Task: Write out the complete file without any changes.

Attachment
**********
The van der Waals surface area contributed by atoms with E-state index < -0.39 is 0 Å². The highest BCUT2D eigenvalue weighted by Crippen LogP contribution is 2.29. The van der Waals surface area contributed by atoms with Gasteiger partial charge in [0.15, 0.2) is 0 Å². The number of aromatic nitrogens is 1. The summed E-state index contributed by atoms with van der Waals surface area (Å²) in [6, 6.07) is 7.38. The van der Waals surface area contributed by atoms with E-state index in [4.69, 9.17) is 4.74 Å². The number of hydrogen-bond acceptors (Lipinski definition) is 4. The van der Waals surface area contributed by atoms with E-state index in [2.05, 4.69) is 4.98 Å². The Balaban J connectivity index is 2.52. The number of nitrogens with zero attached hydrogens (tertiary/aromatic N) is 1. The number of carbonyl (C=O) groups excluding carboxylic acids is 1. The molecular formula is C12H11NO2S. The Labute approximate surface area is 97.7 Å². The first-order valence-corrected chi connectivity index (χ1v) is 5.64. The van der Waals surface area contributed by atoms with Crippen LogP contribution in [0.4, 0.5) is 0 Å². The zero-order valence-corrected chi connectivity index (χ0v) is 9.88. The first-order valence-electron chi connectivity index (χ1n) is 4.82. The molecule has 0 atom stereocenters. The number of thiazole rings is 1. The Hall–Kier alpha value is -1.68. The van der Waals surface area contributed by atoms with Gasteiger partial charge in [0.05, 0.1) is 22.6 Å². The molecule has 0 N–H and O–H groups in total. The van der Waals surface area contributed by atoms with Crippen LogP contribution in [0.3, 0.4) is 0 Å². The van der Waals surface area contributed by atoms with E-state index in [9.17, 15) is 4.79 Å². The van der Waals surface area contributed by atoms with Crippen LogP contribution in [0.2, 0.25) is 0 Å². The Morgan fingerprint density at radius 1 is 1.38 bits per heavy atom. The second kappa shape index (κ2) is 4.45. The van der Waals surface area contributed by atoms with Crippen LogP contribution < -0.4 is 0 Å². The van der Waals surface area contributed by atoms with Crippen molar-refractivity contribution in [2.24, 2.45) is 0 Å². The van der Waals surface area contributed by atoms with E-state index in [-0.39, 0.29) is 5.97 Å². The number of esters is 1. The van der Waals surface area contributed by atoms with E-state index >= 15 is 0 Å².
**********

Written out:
The van der Waals surface area contributed by atoms with E-state index < -0.39 is 0 Å². The highest BCUT2D eigenvalue weighted by Crippen LogP contribution is 2.29. The van der Waals surface area contributed by atoms with Gasteiger partial charge in [0.15, 0.2) is 0 Å². The number of aromatic nitrogens is 1. The summed E-state index contributed by atoms with van der Waals surface area (Å²) in [6, 6.07) is 7.38. The van der Waals surface area contributed by atoms with E-state index in [4.69, 9.17) is 4.74 Å². The number of hydrogen-bond acceptors (Lipinski definition) is 4. The van der Waals surface area contributed by atoms with E-state index in [2.05, 4.69) is 4.98 Å². The Balaban J connectivity index is 2.52. The number of nitrogens with zero attached hydrogens (tertiary/aromatic N) is 1. The number of carbonyl (C=O) groups excluding carboxylic acids is 1. The molecular formula is C12H11NO2S. The Labute approximate surface area is 97.7 Å². The first-order valence-corrected chi connectivity index (χ1v) is 5.64. The van der Waals surface area contributed by atoms with Crippen LogP contribution in [0.4, 0.5) is 0 Å². The zero-order valence-corrected chi connectivity index (χ0v) is 9.88. The first-order valence-electron chi connectivity index (χ1n) is 4.82. The molecule has 0 atom stereocenters. The number of thiazole rings is 1. The Hall–Kier alpha value is -1.68. The van der Waals surface area contributed by atoms with Gasteiger partial charge in [0.05, 0.1) is 22.6 Å². The molecule has 0 N–H and O–H groups in total. The van der Waals surface area contributed by atoms with Crippen LogP contribution in [0.3, 0.4) is 0 Å². The van der Waals surface area contributed by atoms with E-state index in [9.17, 15) is 4.79 Å². The van der Waals surface area contributed by atoms with Crippen LogP contribution in [0.2, 0.25) is 0 Å². The Morgan fingerprint density at radius 1 is 1.38 bits per heavy atom. The second kappa shape index (κ2) is 4.45. The van der Waals surface area contributed by atoms with Crippen LogP contribution < -0.4 is 0 Å². The van der Waals surface area contributed by atoms with Crippen molar-refractivity contribution in [2.24, 2.45) is 0 Å². The van der Waals surface area contributed by atoms with E-state index in [-0.39, 0.29) is 5.97 Å². The number of esters is 1. The van der Waals surface area contributed by atoms with E-state index >= 15 is 0 Å².